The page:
THOMAS [HYLLAND ERIKSEN]:

But I’d like to challenge that, Jonathan. You’re probably right, that the people who celebrate hybridity are, as it were, middle class, I mean, members of the chattering classes, basically. The Salman Rushdies and so on. But those are the people who always open their mouths about anything, so that’s neither here nor there. Christopher Lasch belongs to the same class himself, now doesn’t he? But if you look at the people who are uncomfortable, and who present the kind of leakage that Sarah mentioned, and who are anomalies, and who don’t fit in and so on, a lot of them would belong to the lower ranks of society. I mean, all the illegal immigrants who make New York go ’round, who New York is completely dependent on in order to survive as a city. And the Pakistanis in Norway who spend three months a year in Pakistan, and who, you know, bring women back and who have this traffic in marriage and so on.

JONATHAN:

Yes, but what does this have to do with hybridities? You compare Gloria Anzaldúa, of border crossing ideology. She’s an author, and then there are hundreds of people who write about her, it’s an industry. It’s an industry of border crossing and of hybridity. But then in Lund we have people who have worked on illegal immigrants in California. Those immigrants are scared shitless of the border. There’s no celebration of hybridity, they haven’t got time for that. They’re not into those kinds of problems at all. They’re into very different kinds of issues. They’re trying to survive. Hybridity is a leisure issue.

—–

Well, take that Appadurai.  I already had bunches of stuff critiquing cosmopolitanism, but this roundtable discussion is certainly easier to read.  After this part the panelists went back to discussing the New Right in Europe.  Anyway, it’s certainly food for thought.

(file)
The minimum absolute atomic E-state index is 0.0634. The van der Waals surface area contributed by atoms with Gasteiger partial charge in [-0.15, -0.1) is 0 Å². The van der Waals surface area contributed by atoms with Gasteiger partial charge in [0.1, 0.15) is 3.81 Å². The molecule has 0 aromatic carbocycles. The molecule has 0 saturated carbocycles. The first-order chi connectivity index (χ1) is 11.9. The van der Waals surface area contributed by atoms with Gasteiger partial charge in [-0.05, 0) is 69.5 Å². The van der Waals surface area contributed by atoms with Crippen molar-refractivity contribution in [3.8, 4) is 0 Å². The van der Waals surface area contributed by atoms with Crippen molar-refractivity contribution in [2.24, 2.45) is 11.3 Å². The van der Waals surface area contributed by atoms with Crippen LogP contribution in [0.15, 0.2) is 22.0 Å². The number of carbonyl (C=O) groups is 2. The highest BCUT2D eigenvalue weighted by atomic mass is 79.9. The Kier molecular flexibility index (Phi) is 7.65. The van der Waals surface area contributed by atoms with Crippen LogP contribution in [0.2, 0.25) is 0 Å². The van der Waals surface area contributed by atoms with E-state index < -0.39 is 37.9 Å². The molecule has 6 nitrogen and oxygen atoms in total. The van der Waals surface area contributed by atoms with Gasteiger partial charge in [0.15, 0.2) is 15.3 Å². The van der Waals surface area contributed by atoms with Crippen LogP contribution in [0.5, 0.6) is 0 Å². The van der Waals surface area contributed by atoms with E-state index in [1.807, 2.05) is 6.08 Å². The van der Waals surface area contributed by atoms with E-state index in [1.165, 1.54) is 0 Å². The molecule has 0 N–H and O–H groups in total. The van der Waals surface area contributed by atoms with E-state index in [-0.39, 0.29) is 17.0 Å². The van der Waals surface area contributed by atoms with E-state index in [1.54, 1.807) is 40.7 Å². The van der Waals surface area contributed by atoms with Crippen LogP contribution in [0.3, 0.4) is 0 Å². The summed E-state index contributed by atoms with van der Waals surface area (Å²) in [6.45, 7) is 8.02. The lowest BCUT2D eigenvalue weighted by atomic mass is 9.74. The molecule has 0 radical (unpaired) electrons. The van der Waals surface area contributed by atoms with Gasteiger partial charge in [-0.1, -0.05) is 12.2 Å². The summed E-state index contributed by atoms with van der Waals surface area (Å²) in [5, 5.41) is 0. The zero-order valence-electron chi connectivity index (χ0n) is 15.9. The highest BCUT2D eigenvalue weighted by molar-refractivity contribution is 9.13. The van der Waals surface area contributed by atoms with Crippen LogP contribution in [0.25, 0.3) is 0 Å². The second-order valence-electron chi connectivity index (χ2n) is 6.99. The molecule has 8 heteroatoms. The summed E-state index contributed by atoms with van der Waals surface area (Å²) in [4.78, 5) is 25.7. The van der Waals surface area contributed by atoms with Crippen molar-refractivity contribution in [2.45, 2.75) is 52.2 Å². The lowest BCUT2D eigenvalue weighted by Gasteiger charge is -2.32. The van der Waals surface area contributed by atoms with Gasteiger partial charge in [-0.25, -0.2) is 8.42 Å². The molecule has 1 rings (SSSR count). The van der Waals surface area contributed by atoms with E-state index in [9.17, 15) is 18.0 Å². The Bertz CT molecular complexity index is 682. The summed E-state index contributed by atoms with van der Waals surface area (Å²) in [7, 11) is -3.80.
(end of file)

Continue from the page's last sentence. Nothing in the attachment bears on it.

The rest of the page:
Reference:

”Anthropologists are talking’ about the new right in Europe’,
Ethnos, 68:4, 554 – 572

Summer Reading List

Over on Rough Theory, N. Pepperrell and I have been wallowing in our guilt over not being well-read enough (is anyone in academia ever satisfied by how much they know?).  Anyway, now seems like an opportune time to share my summer reading list.  These are the books I hope to read after I finish my thesis.  I know, I’m guilty of counting chickens before they’ve hatched, but I think it’s good to be optimisitic about the future.  I don’t list novels because I tend to consume them at a really high pace and I pretty much just read whatever catches my eye when I’m at the library, the bookstore, or spy something lying around the house.  Anyway, the books I want to read:

  1. Southeast Asia Over Three Generations: Essays Presented to Benedict R. O’G. Anderson.  I just bought this a couple of weeks ago and I’ll probably just skim it.
  2. Cultural Citizenship in Island Southeast Asia by Renato Rosaldo.  This one I bought a couple of months ago and I’ve also yet to read it.  I’ll probably just skim it too.
  3. Friction by Anna Tsing.  Something I got for myself Christmas 2005 which I actually have cracked open, but I’ve never really, you know, read it per se (more like randomly flipped through and lingered on occasional interesting bits).
  4. Europe and the People Without History by Eric Wolf.  Again, I’ve flipped through it, I’ve gotten the gist of it, but damned if I’ve ever actually read it through.  Another book from 2005.
  5. The Philosophical Discourse of Modernity by Jurgen Habermass.  I’ve actually read the introduction but not much else beyond that.  It’s yet another two year old book that I still haven’t gotten around to reading.  Damn you, graduate school!  Why can I never have the time to read all these books?  Confession: Sometimes I’m tempted to shelve it beside Madness and Civilization just to see what will happen.